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Texts such as Romans 11 and Galatians 6:16 indicate that Jesus’ disciples are, in fact, the true Israel of God, the people whom He has chosen to bring blessing on the world and to dwell with forever. Knowing that we are the Israel of God encourages us to cling to God for blessing just as our forefather Jacob did (Gen. 32:22–32). Let us consider the significance and great hope that disciples have as the true Israel of God.

“Are you the teacher of Israel?” (John 3:10). Such was the nature of the question posed by our Lord Jesus to Nicodemus. Yet it was much more than a simple inquiry. The rhetorical effect should have awakened the Pharisee to seriously ponder how he could instruct God’s people if he himself did not understand the things above. Even more profoundly, how could he teach Israel if he did not know of the true Israel?

Some of Nicodemus’ responses seem quite reasonable. After all, how can a man be born when he is old? It is the dawning of the new covenant that sublimely answers this question. But we do well to remember that the new covenant answers that question out of the resources of the old covenant. Christ compels Nicodemus to see that he must possess the very thing that the ancient sacrament always called for: a circumcised heart. Who is the true Jew but he who is one inwardly? And now, standing before his very eyes, is the sum and substance of all the promises of old—the Messiah himself, the true Israel.

Because Christ is the true Israel, all those who are in Christ by faith are grafted into this new humanity, both Jew and gentile.

From the very outset, the Gospels unveil for us the many ways that the Christ is “the Son of David, the Son of Abraham” (Matt. 1:1). We are meant to see that He would succeed where Israel had failed. As Israel was called to be a holy people and a light to the nations, Christ came as the “Holy One of God” (John 6:69) and is Himself the Light of the World. It is no accident that so much of His ministry (for example, His being called out of Egypt, His wilderness temptation, His crossing the Jordan River) recapitulated the life of Israel. We are made to see that while Israel was a son of God (see Ex. 4:22), Christ is the beloved Son of God.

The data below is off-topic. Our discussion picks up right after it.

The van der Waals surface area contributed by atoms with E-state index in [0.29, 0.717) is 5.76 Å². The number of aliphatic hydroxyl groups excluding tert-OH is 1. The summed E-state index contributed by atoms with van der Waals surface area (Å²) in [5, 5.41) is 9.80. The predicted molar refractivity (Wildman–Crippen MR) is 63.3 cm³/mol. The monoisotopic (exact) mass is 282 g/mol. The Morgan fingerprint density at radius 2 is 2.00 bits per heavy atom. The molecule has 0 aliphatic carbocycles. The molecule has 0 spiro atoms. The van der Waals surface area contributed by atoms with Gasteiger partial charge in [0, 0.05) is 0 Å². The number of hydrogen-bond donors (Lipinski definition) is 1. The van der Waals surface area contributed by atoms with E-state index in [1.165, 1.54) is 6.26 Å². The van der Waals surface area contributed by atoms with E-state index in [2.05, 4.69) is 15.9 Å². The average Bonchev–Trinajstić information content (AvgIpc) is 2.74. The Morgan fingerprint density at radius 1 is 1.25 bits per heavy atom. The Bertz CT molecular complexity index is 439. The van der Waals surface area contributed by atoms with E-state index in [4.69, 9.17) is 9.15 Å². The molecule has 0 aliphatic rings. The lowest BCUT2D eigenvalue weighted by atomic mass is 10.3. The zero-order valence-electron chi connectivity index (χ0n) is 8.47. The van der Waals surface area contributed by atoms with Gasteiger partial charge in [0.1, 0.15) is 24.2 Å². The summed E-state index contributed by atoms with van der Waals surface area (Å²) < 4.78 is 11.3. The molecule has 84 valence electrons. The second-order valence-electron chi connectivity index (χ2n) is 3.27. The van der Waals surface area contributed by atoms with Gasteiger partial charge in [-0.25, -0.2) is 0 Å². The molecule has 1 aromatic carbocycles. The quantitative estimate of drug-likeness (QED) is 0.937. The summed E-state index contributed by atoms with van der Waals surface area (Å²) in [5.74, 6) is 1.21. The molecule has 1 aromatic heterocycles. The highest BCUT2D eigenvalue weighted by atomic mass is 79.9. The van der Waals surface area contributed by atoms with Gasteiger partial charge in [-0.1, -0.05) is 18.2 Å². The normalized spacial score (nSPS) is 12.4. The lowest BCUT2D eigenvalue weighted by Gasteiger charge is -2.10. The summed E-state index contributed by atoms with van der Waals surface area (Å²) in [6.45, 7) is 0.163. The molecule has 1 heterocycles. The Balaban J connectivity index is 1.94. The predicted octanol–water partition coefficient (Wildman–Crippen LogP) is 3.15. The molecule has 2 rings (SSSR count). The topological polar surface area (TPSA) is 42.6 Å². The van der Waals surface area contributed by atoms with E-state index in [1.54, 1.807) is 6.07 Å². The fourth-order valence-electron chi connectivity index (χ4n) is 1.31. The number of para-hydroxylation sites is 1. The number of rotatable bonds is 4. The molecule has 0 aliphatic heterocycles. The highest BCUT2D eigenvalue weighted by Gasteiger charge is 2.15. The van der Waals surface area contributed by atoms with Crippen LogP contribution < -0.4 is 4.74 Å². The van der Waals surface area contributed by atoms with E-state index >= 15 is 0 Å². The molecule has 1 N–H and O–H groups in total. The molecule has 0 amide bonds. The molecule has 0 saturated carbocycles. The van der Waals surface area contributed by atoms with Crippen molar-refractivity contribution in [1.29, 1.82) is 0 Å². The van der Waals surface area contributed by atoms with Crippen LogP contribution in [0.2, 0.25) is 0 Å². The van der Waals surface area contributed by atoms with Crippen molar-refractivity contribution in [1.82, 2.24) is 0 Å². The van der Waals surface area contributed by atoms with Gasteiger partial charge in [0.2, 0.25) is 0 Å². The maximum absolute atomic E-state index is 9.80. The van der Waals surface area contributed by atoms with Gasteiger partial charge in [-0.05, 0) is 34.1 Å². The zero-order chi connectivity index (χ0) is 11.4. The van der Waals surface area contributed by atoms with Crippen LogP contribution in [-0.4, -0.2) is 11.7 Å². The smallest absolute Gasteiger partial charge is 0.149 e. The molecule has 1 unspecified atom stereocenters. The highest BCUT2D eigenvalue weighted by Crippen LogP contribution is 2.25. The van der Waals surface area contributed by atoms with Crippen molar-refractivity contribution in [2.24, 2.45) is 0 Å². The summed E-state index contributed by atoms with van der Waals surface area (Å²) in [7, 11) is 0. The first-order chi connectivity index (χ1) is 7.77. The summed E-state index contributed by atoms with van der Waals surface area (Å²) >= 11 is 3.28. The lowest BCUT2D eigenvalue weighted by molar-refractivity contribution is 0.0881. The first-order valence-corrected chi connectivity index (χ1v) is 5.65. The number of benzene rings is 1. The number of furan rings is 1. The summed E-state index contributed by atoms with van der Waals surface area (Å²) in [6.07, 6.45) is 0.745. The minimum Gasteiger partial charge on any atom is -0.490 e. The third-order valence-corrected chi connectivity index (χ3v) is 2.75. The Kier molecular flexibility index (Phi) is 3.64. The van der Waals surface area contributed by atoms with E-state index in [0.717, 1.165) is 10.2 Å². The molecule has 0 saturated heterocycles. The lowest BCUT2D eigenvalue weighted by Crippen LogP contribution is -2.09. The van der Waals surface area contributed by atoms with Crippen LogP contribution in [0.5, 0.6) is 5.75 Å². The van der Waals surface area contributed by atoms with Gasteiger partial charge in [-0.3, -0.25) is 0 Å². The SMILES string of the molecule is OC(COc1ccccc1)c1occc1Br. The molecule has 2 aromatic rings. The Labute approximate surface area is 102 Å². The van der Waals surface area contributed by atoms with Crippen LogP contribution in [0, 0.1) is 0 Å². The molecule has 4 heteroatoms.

Thus, the New Testament marvelously unfolds the idea that the rich blessings and covenantal promises to Israel have found their fulfillment in Christ. All of God’s promises are “Yes” and “Amen” in Him (2 Cor. 1:20). Through Him every family of the earth will be blessed and the nations will be glad in Yahweh. Through Him the covenant curses for our sins have been fully atoned for by His once-for-all sacrifice. Supremely through Christ and the outpoured Spirit, the very heart of covenant itself—that God will be our God and we His people—is realized.

The significance of such truths for the church cannot be overstated. Because Christ is the true Israel, all those who are in Christ by faith are grafted into this new humanity, both Jew and gentile. Thus, Paul can say, Christ “has made us both one” (Eph. 2:14). Through Christ, all believers are children of Abraham and heirs to the promises of God. This is why the church is termed “the Israel of God” (Gal. 6:16).

But what does this ancient truth mean for the disciple in the twenty-first century? It is said of Abraham that “in hope he believed against hope” (Rom. 4:18). This curious phrase means that despite all outward appearances, despite both his and his aging bride’s being “as good as dead” (v. 19), despite all commonsense calculations, Abraham did not waver in his hope. That alone is astounding, and yet there is more. Not only did Abraham not waver, but he grew even stronger in faith. How could that be when all his circumstances called for discouragement and disbelief? Scripture gives us the answer. He was “fully convinced that God was able to do what he had promised” (v. 21). Abraham knew the way of faith, trusted in the character of God, and faithfully fixed his hope on the promises of the covenant-keeping God.

These very same mechanics of hope apply to present-day disciples with even greater fervor. A hopeless disciple is a walking contradiction. If Abraham believed against hope, how much more should we who behold the God “who gives life to the dead” (v. 17) in the person and work of the risen Christ? Through Christ and the outpoured Spirit, we experience a fullness that Abraham rejoiced to see only from afar. The word hope is often used flippantly, carrying little more weight than a flimsy wish. But biblical hope is firm and sturdy. Biblical hope is squarely centered on the character of God, the truth of His Word, His great and very precious promises, and above all, Christ Himself, the hope of glory.

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